Lila tried to get most of her kids to do their feral droppings in a restroom most of the time while camping. But the restroom building is clear across the campground on the other end of a tunnel-like trail through deep young woods with so many alcoves just made for pooping. Why would young toddlers wait and do it in a distant building full of talkative strangers?

By the time any of it became a question in Lila’s mind, camping in Hickey-43 for ten days every August was a firm family tradition to be passed down to her kids and grandkids . . . and probably eventually to her great grandkids.

Across the vast Eel River chasm, a ribbon of tall trees decorates the top of a perpetual landslide which pulls down a few more trees, here and there, and each fresh root ball is a monster spider creeping down into the gorge. An occasional redwood juts up, here and there, like a chunky wooden space shuttle towering above the forest canopy. One fat redwood with a jagged top, lightning-bit, bites into the lazing late-day sun scattering beams upon a brilliant buttery horizon.

Lila glances at her watch and realizes she needs to head back to camp before Ben gets bored and wanders off. The first place the boys want to go . . . cross the highway to the Peg House where hand-scooped ice-cream cones are sold.

Back at camp, Lila starts a fire in the towering rock stove while Ben tries to sort out duplicate sets of color-coded tent poles. After the fire is blazing, Lila helps insert all the tent poles and soon an igloo-shaped one-man tent is pitched for each of them. The fire has transformed into glowing coals, so Lila puts a tray of still-slightly-frozen mac-and-cheese on the grate above.

A blue jay lands on the high edge of the stove stack, beyond the smoke stream, peering down at the shiny aluminum, pondering some exploratory pecks. After squawking his intent, Bordeaux pounces against a high stone with a snarl and the blue jay flits off to scavenge-dream from a high branch overhead.

“Fixing tacos, Grandma?” Ben kneels under his tent flap, arranging his sleeping bag and duffle to his liking.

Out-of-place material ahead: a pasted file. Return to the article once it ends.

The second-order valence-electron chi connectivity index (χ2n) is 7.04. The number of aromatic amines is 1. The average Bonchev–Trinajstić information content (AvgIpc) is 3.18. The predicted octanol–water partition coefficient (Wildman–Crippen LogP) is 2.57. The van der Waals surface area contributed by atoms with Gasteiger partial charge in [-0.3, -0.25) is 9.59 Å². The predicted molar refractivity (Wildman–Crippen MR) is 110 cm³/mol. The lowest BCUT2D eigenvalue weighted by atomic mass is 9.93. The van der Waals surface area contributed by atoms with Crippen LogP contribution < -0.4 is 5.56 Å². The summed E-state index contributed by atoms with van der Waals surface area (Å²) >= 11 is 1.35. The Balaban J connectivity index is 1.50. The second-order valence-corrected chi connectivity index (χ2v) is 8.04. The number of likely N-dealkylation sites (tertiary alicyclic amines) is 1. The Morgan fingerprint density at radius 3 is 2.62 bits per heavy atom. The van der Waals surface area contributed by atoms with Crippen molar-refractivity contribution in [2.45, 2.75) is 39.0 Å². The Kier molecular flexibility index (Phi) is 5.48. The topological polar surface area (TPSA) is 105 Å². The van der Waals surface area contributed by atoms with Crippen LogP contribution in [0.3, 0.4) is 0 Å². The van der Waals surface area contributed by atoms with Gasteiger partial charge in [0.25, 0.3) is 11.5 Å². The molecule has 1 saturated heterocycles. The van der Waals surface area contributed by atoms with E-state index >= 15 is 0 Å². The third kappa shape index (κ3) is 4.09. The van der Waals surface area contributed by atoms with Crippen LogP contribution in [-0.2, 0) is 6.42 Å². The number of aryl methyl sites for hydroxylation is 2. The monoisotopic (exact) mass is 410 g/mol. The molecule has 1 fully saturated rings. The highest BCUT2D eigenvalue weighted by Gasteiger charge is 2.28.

“No, it’s mac-and-cheese.” As per tradition, Lila snaps a red-checked tablecloth over the massive picnic table and then arranges dishes and silverware for two. Neither she nor her daughter Muriel would think of using paper plates and plastic utensils while camping. That would be sacrilege. Two huge cauldrons, dripping from the splattery communal spigot across the lane, cradle the aluminum pan above glowing coals . . . water being heated for doing dishes later.

“S’posed to be tacos the first night!” Ben plops down on his sleeping bag and Bordeaux shakes the pillow between snarling teeth.

“We always have tacos on the first FAMILY night, which is tomorrow . . . when your mom and dad and brothers get here.” Lila peels back a corner of aluminum foil to check if the mac-and-cheese has thawed yet.

“Can we hike to the Miles Standish tree before they get here?” The boys love to see this 1200-year-old, 225-foot-tall tree, declared the biggest redwood for miles around. The trunk is so thick, it takes twenty-some grown people, hand-to-hand, to reach all the way around the circumference.

“I’m sorry I can’t take you on my hike tomorrow.” Lila stokes the fire and opens the ice chest, “orange or grape soda?”

“Grape!” Ben shoves the dog off his head and sits up in his tent opening. “No, wait. Orange! Why can’t I go on your hike?”

“This year I’ll be hiking very fast and I’m not doing any rest stops along the way. Your dad can take you kids down to the river after everything is unloaded. You need to stay in camp tomorrow to help your parents set up.”

“We already got camp set up. What else needs to be set up?” Ben grabs a small transistor radio from his rucksack, turning dials and holding it to his ear to see if anything comes in.

“You know your mom and dad. They always bring a ton of stuff.”

“Like what kinda stuff?” At six, Ben doesn’t fathom the ‘Grapes of Wrath’ camping style of his parents, lavishing their home-away-from-home with three carloads of conveniences. “Ya think they’ll bring fishing poles?”